Search the list
Dealing with Mexican drug cartels and other dangerous encounters is a “normal” work hazard for Global Strategies, a boutique security agency.
"I suppose it's a bit of an addiction." —Christopher Simovich
Company: Global Strategies
2012 Rank: No. 793
3-Year Growth: 431%
2011 Revenue: $5.8 million
Most CEOs find themselves in the line of fire at least occasionally. For Christopher Simovich, CEO of Global Strategies, a boutique security agency based in Aliso Viejo, California, that is no metaphor.
We were driving northbound on Highway 85 in Monterrey, Mexico, guarding two executives. It was a typical hot Mexican day, with typical traffic. There was a lead and a follow car, each with a security driver and a protection agent. And me. We were driving Honda Accords—armored vehicles tend to stand out in this area. Somehow, they still spotted us.
Two Dodge Rams emerged behind us. The men inside—there were about six altogether—wore camouflage uniforms and held fully automatic weapons. We think they were Los Zetas, a drug cartel known for kidnapping wealthy foreign travelers.
Once they began shooting at us, we floored it. We probably hit speeds of 90 miles per hour. We were literally up on sidewalks and swerving in and out of traffic. It was the whole Hollywood-style hail-of-bullets type of thing. People in their cars tried to duck down as fast as they could. We had the two executives take cover on the floor of the vehicle.
It's funny. In the middle of the chase, one of the principals looked up at me and said, "Can you turn down the air conditioning?" He was most likely in shock.
At some point, a luxury vehicle merged into the middle of this, and the Zetas turned their attention on them. I can't tell you what happened from there. All we know is that that vehicle was fired upon and literally taken off the road. They were either kidnapped or killed; I'll never know.
The chase lasted for about a mile and a half. In the end, we got out safely. But we also got lucky.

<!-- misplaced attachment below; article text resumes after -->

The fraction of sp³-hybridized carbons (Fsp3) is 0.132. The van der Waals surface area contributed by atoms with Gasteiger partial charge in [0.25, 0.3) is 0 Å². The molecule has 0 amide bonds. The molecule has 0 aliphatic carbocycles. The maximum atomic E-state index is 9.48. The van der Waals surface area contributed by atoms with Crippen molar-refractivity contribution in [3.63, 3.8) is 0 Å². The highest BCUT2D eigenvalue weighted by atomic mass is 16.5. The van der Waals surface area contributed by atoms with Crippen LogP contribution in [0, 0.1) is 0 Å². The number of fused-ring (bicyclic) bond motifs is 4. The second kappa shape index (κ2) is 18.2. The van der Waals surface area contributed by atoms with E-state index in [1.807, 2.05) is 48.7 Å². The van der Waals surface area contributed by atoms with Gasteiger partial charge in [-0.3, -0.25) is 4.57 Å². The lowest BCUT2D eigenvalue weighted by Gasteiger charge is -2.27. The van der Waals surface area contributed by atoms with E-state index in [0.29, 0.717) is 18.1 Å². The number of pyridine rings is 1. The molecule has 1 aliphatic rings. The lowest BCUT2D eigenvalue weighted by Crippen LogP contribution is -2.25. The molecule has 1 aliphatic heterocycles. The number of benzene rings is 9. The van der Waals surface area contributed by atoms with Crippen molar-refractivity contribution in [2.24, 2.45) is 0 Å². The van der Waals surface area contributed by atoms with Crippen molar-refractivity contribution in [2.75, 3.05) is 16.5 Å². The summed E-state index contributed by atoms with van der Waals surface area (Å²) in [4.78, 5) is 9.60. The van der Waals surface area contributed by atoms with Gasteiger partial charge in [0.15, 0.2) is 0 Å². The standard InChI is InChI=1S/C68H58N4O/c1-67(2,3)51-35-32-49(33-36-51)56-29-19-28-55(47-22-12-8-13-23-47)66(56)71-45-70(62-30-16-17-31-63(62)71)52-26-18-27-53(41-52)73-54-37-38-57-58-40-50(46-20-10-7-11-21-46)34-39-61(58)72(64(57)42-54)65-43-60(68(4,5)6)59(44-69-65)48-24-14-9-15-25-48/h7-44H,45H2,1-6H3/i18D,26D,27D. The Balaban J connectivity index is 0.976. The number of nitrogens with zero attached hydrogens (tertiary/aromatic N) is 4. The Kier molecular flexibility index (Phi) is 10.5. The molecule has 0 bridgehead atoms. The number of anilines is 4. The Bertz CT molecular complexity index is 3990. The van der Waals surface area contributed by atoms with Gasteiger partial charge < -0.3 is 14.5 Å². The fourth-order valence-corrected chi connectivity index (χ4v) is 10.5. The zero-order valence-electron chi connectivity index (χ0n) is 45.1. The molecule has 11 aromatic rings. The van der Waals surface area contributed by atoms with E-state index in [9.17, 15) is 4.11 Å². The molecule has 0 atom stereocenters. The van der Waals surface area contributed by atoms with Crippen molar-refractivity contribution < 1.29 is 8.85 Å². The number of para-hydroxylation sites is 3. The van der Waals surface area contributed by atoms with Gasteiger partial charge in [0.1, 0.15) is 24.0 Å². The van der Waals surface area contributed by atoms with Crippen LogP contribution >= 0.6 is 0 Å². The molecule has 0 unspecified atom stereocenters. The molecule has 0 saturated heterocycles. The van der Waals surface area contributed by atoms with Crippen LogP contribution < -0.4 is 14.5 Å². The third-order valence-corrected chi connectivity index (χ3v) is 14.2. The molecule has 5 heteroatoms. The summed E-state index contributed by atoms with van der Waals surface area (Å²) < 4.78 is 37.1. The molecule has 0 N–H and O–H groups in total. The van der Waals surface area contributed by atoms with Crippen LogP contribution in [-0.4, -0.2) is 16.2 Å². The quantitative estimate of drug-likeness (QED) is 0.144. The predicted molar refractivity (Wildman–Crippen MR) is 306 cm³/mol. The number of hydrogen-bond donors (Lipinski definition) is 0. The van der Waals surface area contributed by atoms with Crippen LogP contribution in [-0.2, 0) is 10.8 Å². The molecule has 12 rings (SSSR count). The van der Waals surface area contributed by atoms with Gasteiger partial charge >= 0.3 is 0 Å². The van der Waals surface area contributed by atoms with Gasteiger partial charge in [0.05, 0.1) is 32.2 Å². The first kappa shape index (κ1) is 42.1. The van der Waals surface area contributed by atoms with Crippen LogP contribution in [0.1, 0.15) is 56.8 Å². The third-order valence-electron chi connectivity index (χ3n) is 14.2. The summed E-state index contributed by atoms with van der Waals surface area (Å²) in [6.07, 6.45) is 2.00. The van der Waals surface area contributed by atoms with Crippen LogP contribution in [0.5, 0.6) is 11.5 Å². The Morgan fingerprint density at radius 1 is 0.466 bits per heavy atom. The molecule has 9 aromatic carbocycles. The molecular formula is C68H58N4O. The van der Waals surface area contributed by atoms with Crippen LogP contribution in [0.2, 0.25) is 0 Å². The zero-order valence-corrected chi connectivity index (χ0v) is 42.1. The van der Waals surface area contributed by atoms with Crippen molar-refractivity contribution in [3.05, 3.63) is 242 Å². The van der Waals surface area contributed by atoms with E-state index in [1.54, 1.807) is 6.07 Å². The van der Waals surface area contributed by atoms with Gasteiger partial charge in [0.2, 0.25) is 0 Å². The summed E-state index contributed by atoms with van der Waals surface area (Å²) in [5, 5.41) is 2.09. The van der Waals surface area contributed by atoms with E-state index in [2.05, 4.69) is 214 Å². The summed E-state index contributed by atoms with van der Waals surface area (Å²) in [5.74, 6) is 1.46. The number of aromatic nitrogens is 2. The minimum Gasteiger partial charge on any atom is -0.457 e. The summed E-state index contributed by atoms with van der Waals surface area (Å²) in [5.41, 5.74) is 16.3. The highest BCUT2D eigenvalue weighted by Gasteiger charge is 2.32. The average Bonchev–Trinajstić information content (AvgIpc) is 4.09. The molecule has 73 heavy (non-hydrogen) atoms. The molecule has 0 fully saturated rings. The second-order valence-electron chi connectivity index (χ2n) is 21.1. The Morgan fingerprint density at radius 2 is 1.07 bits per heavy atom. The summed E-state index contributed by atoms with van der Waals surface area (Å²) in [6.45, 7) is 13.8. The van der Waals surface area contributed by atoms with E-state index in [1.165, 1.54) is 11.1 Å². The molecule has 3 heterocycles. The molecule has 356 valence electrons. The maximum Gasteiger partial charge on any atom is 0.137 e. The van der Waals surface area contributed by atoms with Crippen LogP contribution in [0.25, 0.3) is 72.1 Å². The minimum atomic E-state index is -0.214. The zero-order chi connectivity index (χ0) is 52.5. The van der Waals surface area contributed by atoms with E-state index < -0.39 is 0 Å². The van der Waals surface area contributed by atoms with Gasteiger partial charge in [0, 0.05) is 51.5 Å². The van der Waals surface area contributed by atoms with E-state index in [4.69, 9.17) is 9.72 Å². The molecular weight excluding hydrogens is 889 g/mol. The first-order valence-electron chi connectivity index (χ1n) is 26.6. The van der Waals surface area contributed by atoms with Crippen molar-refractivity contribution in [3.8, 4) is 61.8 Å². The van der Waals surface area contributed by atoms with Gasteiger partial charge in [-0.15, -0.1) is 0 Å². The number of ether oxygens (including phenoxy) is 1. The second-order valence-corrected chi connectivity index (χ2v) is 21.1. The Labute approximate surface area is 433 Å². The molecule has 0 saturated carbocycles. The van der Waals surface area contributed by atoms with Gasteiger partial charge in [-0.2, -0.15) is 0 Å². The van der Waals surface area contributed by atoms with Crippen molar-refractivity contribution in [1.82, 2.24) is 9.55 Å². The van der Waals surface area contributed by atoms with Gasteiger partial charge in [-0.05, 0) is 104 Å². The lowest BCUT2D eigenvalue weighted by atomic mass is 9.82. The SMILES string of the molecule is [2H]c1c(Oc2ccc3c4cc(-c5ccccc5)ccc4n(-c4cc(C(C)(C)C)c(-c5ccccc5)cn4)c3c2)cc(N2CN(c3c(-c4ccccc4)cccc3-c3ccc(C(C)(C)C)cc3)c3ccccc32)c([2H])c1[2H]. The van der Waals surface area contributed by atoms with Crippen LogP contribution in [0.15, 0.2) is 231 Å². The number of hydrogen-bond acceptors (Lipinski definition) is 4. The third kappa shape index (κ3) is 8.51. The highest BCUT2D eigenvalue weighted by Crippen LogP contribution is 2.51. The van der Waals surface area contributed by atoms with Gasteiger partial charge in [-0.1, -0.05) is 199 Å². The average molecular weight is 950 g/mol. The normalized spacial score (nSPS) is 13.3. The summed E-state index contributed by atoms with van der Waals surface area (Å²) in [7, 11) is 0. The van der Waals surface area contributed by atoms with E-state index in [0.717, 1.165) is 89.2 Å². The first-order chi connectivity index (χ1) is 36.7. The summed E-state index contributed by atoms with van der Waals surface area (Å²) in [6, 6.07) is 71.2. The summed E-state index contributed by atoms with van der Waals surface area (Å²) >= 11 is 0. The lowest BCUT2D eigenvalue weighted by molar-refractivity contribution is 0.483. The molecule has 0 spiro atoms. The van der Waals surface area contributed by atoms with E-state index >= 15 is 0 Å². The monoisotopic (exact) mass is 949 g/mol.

Some people ask me why I still do this. I suppose it's a bit of an addiction. I travel about 230 days out of the year, and I make several trips to Afghanistan, even though my executive vice president would really like me to stop. I guess there are just certain people who have an internal barometer that inclines them toward protective services. I spent 10 years in special operations; that's something that becomes ingrained within you.
There's a great quote by Nelson Mandela. He once told his security detail, "I don't have you here to tell me where to go and where not to go. I have you here so I can go wherever I please." Ultimately, that's what we have to be able to provide our clients. The folks that we work for are huge risk takers. They're going to places where things aren't always so safe. And they don't want us to stop them.
It can be a thankless job. When we got back to the U.S., one of the principals turned to me while he was on the phone and said, "My wife says to say thank you for getting me out of Mexico alive." He never thanked me himself. But his wife did.
Eric Markowitz reports on start-ups, entrepreneurs, and issues that affect small businesses. Previously, he worked at Vanity Fair. He lives in New York City. @EricMarkowitz
See the September 2011 Issue
Inc. 5000: The Engines of the Economy
Inc. 500 STATS
Inc. 500|5000 slideshow
The 2011 Inc. 5000: Top 10 Female Entrepreneurs
From healthcare to baby food to technology consulting, these
women entrepreneurs have forged their way to the top of their
Inc. 500|5000 Videos
Barry Hartzberg, Satory Global
The COO describes how he created a comfortable, family feeling at Satory Global, the management and consulting IT firm he co-founded.
Inc. 500|5000 Twitter Feeds
Inc. 500|5000 Archives